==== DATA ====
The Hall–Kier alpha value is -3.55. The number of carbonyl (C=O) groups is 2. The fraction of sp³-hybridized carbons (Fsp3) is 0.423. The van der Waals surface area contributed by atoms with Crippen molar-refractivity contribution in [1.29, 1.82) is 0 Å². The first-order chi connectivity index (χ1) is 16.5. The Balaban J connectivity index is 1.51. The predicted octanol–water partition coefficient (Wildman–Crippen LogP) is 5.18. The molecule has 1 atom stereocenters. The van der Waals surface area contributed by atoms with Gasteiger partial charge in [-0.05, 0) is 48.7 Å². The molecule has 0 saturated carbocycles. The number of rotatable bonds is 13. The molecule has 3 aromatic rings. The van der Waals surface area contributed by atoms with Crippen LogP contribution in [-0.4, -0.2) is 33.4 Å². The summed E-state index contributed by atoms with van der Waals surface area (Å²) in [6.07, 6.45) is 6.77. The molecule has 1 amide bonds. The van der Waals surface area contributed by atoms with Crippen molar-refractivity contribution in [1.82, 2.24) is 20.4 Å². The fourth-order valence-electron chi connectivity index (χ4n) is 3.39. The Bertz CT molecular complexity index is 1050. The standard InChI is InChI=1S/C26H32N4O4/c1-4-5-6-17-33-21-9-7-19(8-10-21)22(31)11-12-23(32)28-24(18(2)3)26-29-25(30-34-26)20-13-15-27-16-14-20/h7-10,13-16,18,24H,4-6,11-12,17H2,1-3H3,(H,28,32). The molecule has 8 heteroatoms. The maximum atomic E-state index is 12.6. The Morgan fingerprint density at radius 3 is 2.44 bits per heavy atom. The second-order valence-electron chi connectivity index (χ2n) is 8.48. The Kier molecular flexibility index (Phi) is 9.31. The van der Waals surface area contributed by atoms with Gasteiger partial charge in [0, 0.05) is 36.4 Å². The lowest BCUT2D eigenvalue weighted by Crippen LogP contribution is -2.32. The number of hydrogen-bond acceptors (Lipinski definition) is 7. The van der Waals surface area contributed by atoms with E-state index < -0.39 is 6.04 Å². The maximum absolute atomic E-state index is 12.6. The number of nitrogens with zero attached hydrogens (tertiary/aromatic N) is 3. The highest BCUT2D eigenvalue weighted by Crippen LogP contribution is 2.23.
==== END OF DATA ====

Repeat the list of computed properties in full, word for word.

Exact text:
The Hall–Kier alpha value is -3.55. The number of carbonyl (C=O) groups is 2. The fraction of sp³-hybridized carbons (Fsp3) is 0.423. The van der Waals surface area contributed by atoms with Crippen molar-refractivity contribution in [1.29, 1.82) is 0 Å². The first-order chi connectivity index (χ1) is 16.5. The Balaban J connectivity index is 1.51. The predicted octanol–water partition coefficient (Wildman–Crippen LogP) is 5.18. The molecule has 1 atom stereocenters. The van der Waals surface area contributed by atoms with Gasteiger partial charge in [-0.05, 0) is 48.7 Å². The molecule has 0 saturated carbocycles. The number of rotatable bonds is 13. The molecule has 3 aromatic rings. The van der Waals surface area contributed by atoms with Crippen LogP contribution in [-0.4, -0.2) is 33.4 Å². The summed E-state index contributed by atoms with van der Waals surface area (Å²) in [6.07, 6.45) is 6.77. The molecule has 1 amide bonds. The van der Waals surface area contributed by atoms with Crippen molar-refractivity contribution in [1.82, 2.24) is 20.4 Å². The fourth-order valence-electron chi connectivity index (χ4n) is 3.39. The Bertz CT molecular complexity index is 1050. The standard InChI is InChI=1S/C26H32N4O4/c1-4-5-6-17-33-21-9-7-19(8-10-21)22(31)11-12-23(32)28-24(18(2)3)26-29-25(30-34-26)20-13-15-27-16-14-20/h7-10,13-16,18,24H,4-6,11-12,17H2,1-3H3,(H,28,32). The molecule has 8 heteroatoms. The maximum atomic E-state index is 12.6. The Morgan fingerprint density at radius 3 is 2.44 bits per heavy atom. The second-order valence-electron chi connectivity index (χ2n) is 8.48. The Kier molecular flexibility index (Phi) is 9.31. The van der Waals surface area contributed by atoms with Gasteiger partial charge in [0, 0.05) is 36.4 Å². The lowest BCUT2D eigenvalue weighted by Crippen LogP contribution is -2.32. The number of hydrogen-bond acceptors (Lipinski definition) is 7. The van der Waals surface area contributed by atoms with E-state index < -0.39 is 6.04 Å². The maximum absolute atomic E-state index is 12.6. The number of nitrogens with zero attached hydrogens (tertiary/aromatic N) is 3. The highest BCUT2D eigenvalue weighted by Crippen LogP contribution is 2.23.